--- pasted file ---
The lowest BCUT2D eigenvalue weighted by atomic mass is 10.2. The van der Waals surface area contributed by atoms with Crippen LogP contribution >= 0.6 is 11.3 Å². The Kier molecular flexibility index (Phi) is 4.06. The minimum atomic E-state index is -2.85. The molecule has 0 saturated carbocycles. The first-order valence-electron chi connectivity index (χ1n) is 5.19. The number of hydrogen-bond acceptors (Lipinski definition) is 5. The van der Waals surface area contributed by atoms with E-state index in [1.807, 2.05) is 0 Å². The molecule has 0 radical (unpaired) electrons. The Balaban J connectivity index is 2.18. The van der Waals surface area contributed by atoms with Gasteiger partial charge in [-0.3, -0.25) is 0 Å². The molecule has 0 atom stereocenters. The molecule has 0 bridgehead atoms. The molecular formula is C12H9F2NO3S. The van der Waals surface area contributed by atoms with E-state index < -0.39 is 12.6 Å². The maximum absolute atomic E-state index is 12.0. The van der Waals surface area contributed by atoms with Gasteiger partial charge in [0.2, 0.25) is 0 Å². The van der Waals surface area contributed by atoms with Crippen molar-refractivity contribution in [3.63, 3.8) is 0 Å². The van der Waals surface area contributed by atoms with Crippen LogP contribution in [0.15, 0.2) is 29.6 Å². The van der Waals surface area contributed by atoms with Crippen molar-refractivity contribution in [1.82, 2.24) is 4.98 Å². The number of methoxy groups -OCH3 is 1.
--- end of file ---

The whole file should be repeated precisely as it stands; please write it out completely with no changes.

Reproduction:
The lowest BCUT2D eigenvalue weighted by atomic mass is 10.2. The van der Waals surface area contributed by atoms with Crippen LogP contribution >= 0.6 is 11.3 Å². The Kier molecular flexibility index (Phi) is 4.06. The minimum atomic E-state index is -2.85. The molecule has 0 saturated carbocycles. The first-order valence-electron chi connectivity index (χ1n) is 5.19. The number of hydrogen-bond acceptors (Lipinski definition) is 5. The van der Waals surface area contributed by atoms with E-state index in [1.807, 2.05) is 0 Å². The molecule has 0 radical (unpaired) electrons. The Balaban J connectivity index is 2.18. The van der Waals surface area contributed by atoms with Gasteiger partial charge in [-0.3, -0.25) is 0 Å². The molecule has 0 atom stereocenters. The molecule has 0 bridgehead atoms. The molecular formula is C12H9F2NO3S. The van der Waals surface area contributed by atoms with E-state index < -0.39 is 12.6 Å². The maximum absolute atomic E-state index is 12.0. The van der Waals surface area contributed by atoms with Gasteiger partial charge in [0.2, 0.25) is 0 Å². The van der Waals surface area contributed by atoms with Crippen molar-refractivity contribution in [3.63, 3.8) is 0 Å². The van der Waals surface area contributed by atoms with Crippen LogP contribution in [0.15, 0.2) is 29.6 Å². The van der Waals surface area contributed by atoms with Crippen molar-refractivity contribution in [1.82, 2.24) is 4.98 Å². The number of methoxy groups -OCH3 is 1.